Wednesday, August 22, 2007

Turkish update

Back at the end of April/beginning of May, I posted on the political tensions in Turkey arising from the drive of the ruling AK Party to get parliament to move Foreign Minister Abdullah Gul into the office of president.

Gul, who calls himself a former Islamist, is viewed suspiciously by Turkish secularists facing an Islamist-rooted government; they don't trust his insistence that he is now a conservative democrat. The suspicion is great enough that that the General Staff of the Turkish Army, who regard themselves as the guarantor of secularism, declared that the armed forces "are watching ... with concern" the parliamentary maneuvering.

The feeling ran especially deep because Gul's ascension to the presidency would put all key state institutions in the hands of the AK Party, which opponents fear would be followed by an erosion of the wall between politics and religion that has kept Turkey a majority-Muslim but officially-secular nation, often cited as the example to prove the two are not incompatible.

Secularists in parliament succeeded in derailing Gul's nomination by boycotting the sessions and convincing the nation's highest court that the parliamentary vote in favor of Gul was invalid because their absence had denied the body the 2/3 of members that must be present to have a quorum.

In response, Prime Minister Recep Tayyip Erdogan called for early elections for parliament, which took place on July 22. Contrary to the hopes of the secularists, the Christian Science Monitor reported on Monday,
[i]n parliamentary elections, Gul was handed an unprecedented mandate with almost 1 in every 2 Turks voting for his Islam-rooted Justice and Development (AK) Party.

"This is a new period in Turkish history, definitely," says Huseyin Bagci at Middle East Technical University in Ankara, adding that the military has been "shocked" by the outcome. The president is also commander in chief of the armed forces.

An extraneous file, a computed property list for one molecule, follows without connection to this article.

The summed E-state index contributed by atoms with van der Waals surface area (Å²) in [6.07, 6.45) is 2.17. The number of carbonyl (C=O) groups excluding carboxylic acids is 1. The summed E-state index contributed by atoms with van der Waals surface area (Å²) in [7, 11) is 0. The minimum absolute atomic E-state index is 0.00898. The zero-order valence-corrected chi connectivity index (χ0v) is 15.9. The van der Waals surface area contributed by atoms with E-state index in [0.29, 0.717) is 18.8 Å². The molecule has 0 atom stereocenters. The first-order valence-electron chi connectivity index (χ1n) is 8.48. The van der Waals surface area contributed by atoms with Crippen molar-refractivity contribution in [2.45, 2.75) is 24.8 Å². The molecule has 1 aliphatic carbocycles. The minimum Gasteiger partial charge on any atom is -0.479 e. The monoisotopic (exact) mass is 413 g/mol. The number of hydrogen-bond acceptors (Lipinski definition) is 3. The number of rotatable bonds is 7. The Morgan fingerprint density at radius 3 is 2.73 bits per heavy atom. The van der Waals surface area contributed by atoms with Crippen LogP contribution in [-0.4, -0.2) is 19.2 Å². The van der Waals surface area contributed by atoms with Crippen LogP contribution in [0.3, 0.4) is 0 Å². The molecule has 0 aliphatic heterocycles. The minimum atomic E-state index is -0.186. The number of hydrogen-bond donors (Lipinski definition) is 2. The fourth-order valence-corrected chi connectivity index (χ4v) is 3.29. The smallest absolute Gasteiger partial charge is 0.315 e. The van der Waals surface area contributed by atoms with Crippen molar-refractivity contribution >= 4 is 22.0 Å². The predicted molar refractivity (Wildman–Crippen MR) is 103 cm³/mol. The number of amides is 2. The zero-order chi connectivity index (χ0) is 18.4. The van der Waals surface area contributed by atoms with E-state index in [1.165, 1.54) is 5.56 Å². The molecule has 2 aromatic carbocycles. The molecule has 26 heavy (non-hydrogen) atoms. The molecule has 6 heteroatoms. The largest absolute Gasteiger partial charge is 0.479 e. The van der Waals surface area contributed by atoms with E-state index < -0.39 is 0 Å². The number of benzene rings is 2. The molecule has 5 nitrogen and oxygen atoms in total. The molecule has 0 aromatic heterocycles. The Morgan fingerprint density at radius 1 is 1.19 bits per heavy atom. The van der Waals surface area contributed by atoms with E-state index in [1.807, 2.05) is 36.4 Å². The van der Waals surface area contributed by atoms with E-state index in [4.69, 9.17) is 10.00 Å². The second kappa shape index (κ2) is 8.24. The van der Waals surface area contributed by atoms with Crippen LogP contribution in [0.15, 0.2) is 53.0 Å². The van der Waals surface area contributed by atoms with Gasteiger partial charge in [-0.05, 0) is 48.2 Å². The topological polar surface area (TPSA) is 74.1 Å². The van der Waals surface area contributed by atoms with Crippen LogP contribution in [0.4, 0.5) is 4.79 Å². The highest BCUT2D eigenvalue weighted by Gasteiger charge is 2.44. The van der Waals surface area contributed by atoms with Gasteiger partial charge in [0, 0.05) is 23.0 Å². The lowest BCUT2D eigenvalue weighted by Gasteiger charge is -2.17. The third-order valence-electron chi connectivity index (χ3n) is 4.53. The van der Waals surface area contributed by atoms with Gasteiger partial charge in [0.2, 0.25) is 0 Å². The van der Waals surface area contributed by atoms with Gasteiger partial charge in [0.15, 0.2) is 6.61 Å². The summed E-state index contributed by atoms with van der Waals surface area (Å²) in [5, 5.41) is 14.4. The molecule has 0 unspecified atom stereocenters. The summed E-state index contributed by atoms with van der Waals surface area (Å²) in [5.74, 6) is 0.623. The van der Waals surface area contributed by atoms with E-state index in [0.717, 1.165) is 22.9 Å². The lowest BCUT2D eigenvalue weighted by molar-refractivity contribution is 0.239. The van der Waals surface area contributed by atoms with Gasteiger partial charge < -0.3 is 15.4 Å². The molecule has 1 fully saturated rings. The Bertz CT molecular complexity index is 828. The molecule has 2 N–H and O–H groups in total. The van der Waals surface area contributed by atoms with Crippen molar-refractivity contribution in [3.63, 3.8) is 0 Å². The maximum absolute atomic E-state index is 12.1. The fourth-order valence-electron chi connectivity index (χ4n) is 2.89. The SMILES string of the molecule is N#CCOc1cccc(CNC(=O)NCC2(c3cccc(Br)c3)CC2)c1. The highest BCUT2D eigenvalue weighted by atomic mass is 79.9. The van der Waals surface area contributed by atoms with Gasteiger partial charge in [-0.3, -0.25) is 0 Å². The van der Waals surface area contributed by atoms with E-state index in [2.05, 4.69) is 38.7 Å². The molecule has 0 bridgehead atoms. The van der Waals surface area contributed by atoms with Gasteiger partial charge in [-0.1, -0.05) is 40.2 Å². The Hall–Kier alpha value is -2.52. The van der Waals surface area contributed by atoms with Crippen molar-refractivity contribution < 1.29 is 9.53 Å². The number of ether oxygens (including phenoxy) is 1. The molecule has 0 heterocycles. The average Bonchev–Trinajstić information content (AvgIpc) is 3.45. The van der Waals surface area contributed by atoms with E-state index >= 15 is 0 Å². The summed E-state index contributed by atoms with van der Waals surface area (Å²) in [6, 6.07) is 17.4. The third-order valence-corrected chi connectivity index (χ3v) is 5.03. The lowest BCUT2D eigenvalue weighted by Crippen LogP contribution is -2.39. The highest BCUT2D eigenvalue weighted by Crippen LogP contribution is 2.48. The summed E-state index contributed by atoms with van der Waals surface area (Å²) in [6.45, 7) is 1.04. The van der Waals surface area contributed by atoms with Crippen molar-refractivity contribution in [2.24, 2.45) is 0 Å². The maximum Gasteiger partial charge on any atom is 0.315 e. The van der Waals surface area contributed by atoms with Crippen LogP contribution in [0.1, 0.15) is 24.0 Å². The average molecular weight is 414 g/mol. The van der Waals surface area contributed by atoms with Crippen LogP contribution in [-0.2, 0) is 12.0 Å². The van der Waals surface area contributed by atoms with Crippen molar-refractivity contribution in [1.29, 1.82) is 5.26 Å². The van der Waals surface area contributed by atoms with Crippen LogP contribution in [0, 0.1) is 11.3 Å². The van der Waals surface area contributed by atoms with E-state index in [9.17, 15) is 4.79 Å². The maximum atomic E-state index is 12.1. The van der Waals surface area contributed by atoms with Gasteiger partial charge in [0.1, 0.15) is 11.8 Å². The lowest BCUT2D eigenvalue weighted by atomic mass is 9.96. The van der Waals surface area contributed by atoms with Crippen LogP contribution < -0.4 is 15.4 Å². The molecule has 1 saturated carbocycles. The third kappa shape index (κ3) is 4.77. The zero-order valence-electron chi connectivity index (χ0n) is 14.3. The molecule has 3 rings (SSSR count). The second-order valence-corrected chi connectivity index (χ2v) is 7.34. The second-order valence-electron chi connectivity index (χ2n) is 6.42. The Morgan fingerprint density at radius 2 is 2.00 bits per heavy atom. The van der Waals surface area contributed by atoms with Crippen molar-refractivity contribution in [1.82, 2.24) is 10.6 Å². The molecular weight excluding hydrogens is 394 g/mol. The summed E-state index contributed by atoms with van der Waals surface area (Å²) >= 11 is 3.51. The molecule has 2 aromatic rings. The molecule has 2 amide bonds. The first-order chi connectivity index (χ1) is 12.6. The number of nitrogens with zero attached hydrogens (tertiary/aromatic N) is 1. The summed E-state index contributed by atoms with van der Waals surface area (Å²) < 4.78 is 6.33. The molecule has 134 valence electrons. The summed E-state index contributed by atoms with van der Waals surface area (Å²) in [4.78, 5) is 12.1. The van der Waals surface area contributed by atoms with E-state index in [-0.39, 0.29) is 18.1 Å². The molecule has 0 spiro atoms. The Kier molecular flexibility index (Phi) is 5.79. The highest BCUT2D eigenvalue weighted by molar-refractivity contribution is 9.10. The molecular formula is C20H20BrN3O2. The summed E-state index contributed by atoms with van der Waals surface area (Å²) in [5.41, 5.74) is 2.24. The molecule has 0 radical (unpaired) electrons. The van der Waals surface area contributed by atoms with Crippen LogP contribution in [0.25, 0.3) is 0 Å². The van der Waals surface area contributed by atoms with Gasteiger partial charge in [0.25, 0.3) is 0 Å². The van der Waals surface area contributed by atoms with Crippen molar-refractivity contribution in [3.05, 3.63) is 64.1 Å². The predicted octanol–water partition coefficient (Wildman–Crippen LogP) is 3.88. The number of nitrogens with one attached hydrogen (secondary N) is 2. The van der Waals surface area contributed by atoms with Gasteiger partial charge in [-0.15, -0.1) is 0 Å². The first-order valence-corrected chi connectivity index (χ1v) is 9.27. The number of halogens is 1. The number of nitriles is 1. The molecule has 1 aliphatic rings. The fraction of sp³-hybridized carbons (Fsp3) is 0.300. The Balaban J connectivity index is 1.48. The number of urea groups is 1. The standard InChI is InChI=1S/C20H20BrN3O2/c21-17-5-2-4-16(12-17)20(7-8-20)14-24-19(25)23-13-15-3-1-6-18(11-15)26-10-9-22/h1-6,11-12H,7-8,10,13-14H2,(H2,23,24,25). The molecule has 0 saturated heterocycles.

In his first public reaction since the vote, last week the head of Turkey's military, Gen. Yasar Buyukanit, would not discuss the military's past objections to Gul. "All has been said," according to the general, adding that the new president should "adhere in earnest and not just in words to the ideal of a secular state."
AKP's 47% of the vote is a dramatic increase over the 34% it got when it came to power in 2002. Despite Erdogan's pledges of "compromise," it was enough to prompt Gul to relaunch his bid to be president, claiming he is recognizing "support seen from the masses" and "keeping a promise made to the people." Of course, it's all about "the people."

This time, Gul will all but undoubtedly succeed.
If Gul is not elected in the first two rounds that require two-thirds support, he will almost certainly win on the third round, which requires only a simple majority – a low hurdle for the AKP, which holds 341 seats in the 550-seat house.
(Which means, interestingly enough, it obtained 62% of the seats with 47% of the vote - which indicates either an odd electoral setup or that there is a geographical as well as a political division between Islamists and secularists.)

Personally, I don't find the assurances that the AKP will not, as charged by the main opposition Republican People's Party (CHP), hasten the "degeneration of Turkey into a theocratic state" very convincing. Renominating Gul, knowing the deep suspicion with which he is viewed both by secularists and the military, seems like just trying to rub the opposition's face in it and that does not bode well for a future either of cooperation or moderation.

And the fact is, the conflicts will not be quieted by Gul's nomination or approval. The CHP not only plans to boycott the presidential vote, it has said it will boycott the presidential palace. And CSM reported on
flag-waving nationalists who vowed at their spring rallies that Gul's presence in the Cankaya presidential palace would prompt street violence and even a march on Cankaya to unseat him.
What's more, Bagci said that the military "got a strong slap on their faces and it's better for them now to keep silent [or the negative] reaction will be much stronger by the people," which to the extent it can be taken as the position of Gul's supporters could easily be taken as a threat.

There is one way in which this will not lead to on-going and perhaps deeper conflict and a deeper, sharper division between the religious and the secular parts of Turkish society: If Gul was telling the truth when he vowed to "protect" secularism despite his Islamist past. I don't have high hopes along those lines, but I certainly have been wrong before. In any event, what Gul is really about remains to be - and soon will be - seen.

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